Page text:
Seven Windsurfing Wonders of the World

Baja, California: Escapades and Escapes
  |  Gorp.com
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More laid back than Maui—and certainly less crowded—Baja, California is a wonderful windsurfing destination. The water is warm, the sun is golden, and the setting is interesting enough that you don't feel like you're wasting your time if the wind doesn't blow—or when you decide to blow off that day's windsurfing.

Not blessed with tradewinds, Baja depends on local thermals or storm winds to generate its breezes. As a result, conditions can be inconsistent. The best season for wind is winter—from late November through mid-February. At other times of year the air can be still for days on end.

When the wind is active, it often starts in the morning, around 10:30 or so, and then blows moderately—at 10 to 15 knots—for a few hours. It can then die down and come back in much more strongly—sometimes at speeds as high as 18 to 25 knots. Generally, though, you should plan to use a sail one size bigger than you might in Maui. A 4-foot-7-inch to 5-foot sail works most days. Remember, too, that the proximity to landmasses affects winds, and that one spot along the coast may be better than others only a short distance away.

The top windsurfing resorts are clustered along the southern end of the Baja peninsula near La Paz. Good flatwater spots are Baja Sur and Bahia de La Ventana. Chop jumpers will prefer Punta Chivato, Palmas de Cortez, and Playa Hermosa. You don't need to stick to the resort beaches either. If you've got wheels, load up your rigs and explore.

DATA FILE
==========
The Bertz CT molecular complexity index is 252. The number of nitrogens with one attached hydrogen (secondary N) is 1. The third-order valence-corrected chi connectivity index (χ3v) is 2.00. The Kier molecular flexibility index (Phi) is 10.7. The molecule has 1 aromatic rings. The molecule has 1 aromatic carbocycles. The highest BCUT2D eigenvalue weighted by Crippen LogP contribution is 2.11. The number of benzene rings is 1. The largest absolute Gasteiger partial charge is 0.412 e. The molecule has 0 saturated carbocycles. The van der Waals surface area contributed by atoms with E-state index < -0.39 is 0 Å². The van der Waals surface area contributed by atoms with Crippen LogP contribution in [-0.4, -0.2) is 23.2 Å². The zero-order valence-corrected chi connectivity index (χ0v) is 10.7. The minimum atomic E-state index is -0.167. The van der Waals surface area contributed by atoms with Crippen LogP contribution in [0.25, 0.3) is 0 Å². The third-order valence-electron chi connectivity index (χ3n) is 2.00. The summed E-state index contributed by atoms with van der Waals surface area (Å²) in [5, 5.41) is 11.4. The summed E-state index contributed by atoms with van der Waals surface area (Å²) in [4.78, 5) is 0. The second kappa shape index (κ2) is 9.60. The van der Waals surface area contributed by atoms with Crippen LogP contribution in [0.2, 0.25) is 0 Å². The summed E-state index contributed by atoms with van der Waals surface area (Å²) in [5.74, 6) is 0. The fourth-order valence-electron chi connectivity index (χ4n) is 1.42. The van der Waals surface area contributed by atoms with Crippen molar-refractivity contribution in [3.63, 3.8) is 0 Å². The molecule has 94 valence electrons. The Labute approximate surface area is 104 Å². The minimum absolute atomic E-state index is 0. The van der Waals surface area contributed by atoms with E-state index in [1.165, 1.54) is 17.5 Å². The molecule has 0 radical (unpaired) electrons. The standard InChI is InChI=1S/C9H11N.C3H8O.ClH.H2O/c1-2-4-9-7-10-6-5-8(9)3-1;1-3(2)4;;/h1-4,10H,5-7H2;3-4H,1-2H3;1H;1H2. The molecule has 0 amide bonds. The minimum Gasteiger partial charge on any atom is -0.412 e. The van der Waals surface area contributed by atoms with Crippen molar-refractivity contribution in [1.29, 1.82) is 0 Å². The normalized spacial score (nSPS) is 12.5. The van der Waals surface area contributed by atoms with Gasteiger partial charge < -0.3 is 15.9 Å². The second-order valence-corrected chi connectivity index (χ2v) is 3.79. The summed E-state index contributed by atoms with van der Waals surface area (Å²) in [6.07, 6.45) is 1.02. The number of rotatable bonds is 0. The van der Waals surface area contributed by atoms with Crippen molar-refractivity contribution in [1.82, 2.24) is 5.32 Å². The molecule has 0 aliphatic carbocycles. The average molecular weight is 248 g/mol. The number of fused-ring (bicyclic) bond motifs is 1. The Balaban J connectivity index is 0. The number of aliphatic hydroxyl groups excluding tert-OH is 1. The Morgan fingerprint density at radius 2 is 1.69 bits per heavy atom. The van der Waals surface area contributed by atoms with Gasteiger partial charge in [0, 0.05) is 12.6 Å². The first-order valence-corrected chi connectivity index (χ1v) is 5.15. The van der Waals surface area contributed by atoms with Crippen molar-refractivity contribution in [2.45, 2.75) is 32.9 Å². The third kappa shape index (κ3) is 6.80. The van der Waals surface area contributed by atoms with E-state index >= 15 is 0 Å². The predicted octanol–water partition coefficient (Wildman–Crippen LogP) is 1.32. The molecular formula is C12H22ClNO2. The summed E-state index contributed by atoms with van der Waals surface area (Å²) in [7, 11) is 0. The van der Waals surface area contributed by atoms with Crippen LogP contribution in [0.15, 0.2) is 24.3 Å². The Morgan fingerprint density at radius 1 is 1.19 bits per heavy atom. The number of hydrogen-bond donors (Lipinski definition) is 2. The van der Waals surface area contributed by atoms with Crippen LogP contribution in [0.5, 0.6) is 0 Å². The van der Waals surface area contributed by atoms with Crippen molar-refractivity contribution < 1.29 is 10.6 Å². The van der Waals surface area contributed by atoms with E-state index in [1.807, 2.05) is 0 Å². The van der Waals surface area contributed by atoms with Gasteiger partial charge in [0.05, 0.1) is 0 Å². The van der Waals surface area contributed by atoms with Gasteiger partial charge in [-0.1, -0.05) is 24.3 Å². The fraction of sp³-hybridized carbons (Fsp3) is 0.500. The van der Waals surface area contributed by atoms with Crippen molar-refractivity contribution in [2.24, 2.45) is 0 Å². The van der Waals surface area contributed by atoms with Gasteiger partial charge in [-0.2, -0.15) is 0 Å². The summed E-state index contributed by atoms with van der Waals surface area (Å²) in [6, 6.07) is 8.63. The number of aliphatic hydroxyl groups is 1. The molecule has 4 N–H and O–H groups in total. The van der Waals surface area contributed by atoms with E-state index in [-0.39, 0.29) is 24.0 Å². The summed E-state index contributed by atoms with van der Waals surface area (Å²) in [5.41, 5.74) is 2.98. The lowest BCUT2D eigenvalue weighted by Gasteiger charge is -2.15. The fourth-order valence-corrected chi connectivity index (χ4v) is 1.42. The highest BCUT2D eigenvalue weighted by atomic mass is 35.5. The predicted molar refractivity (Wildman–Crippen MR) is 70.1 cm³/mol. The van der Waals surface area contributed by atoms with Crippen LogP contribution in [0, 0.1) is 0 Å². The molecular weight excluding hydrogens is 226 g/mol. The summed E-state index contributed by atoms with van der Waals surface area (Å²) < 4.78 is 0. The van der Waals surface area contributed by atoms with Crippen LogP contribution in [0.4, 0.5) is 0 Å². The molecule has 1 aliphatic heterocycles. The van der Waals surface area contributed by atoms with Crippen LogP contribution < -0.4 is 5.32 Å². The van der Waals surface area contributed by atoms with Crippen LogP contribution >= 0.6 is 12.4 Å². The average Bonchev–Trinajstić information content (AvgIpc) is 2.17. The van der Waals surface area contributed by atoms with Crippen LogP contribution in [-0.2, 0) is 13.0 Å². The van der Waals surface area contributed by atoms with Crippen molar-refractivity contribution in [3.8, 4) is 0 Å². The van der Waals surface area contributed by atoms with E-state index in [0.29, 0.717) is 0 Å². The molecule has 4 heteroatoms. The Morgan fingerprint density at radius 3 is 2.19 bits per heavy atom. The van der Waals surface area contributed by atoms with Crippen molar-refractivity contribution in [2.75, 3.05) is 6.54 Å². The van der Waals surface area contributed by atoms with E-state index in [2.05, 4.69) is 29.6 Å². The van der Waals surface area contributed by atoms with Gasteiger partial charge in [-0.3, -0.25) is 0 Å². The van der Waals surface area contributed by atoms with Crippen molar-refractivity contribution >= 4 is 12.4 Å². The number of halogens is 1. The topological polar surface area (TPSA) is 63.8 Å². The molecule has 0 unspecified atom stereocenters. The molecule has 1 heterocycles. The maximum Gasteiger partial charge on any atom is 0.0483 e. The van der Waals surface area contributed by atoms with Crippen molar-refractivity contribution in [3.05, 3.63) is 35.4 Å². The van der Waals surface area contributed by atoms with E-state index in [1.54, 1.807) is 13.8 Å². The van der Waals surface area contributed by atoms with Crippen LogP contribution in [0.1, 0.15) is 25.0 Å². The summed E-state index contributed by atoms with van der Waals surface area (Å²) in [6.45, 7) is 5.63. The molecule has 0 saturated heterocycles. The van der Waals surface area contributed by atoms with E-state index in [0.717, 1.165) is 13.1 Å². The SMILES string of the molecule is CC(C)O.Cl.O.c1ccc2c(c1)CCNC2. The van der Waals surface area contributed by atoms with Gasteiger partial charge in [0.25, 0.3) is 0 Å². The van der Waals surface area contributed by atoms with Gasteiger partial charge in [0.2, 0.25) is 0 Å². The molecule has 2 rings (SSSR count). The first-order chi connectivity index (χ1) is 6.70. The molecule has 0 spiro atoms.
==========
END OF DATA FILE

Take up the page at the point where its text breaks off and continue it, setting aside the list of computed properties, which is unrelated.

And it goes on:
A word to the wise: Baja is not a great place for beginning shortboarders. Many of the beaches receive a large swell, or have pretty steep chop that makes it tough to stay under control. Also the water gets deep right off the beach, so Baja is much less forgiving for novice water-starters than Aruba or even Maui. If you're just starting on a shortboard, stay at a flatwater location such as Bahia Ventana or Baja Sur inshore—or better yet, perfect your water starts before you arrive.

With prices under $900 for a full week, double occupancy, there's no incentive to shun a package tour. Most packages offer very similar services—a beachfront hotel with pool, bar, and restaurant, high-quality rigs and boards, and instruction packages. Remember, however, that nearly all visitors to Baja are fairly good sailors; this is not a locale that caters to first-time water-starters.

The tough choice is deciding how long to stay. For strong intermediates, a week is about right, however, those learning to sail a shortboard for the first time won't accomplish much in this amount of time. If the winds are strong, experts may want to stay as long as they can. Prices tend to be lower for food and drink than in Maui, and the atmosphere is definitely less intense; mañana is the watchword. When booking your trip, check for special offers on airfare, if it is not included in the package price. Air Mexico seems to have a super special every other month or so—about $350 round-trip from Los Angeles.


Paul McMenamin is the author, editor, and photo director of the original Ultimate Adventure Sourcebook.

Published: 20 Jun 2001 | Last Updated: 14 Sep 2010
Details mentioned in this article were accurate at the time of publication

Best Hotels in Baja

$2807
Average/night*
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Capella Pedregal
$419
Average/night*
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Zoetry Casa del Mar Los Cabos - All Inclusive
$1175-$1380
Average/night*
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One & Only Palmilla
$2408
Average/night*
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Las Ventanas al Paraiso, A Rosewood Resort

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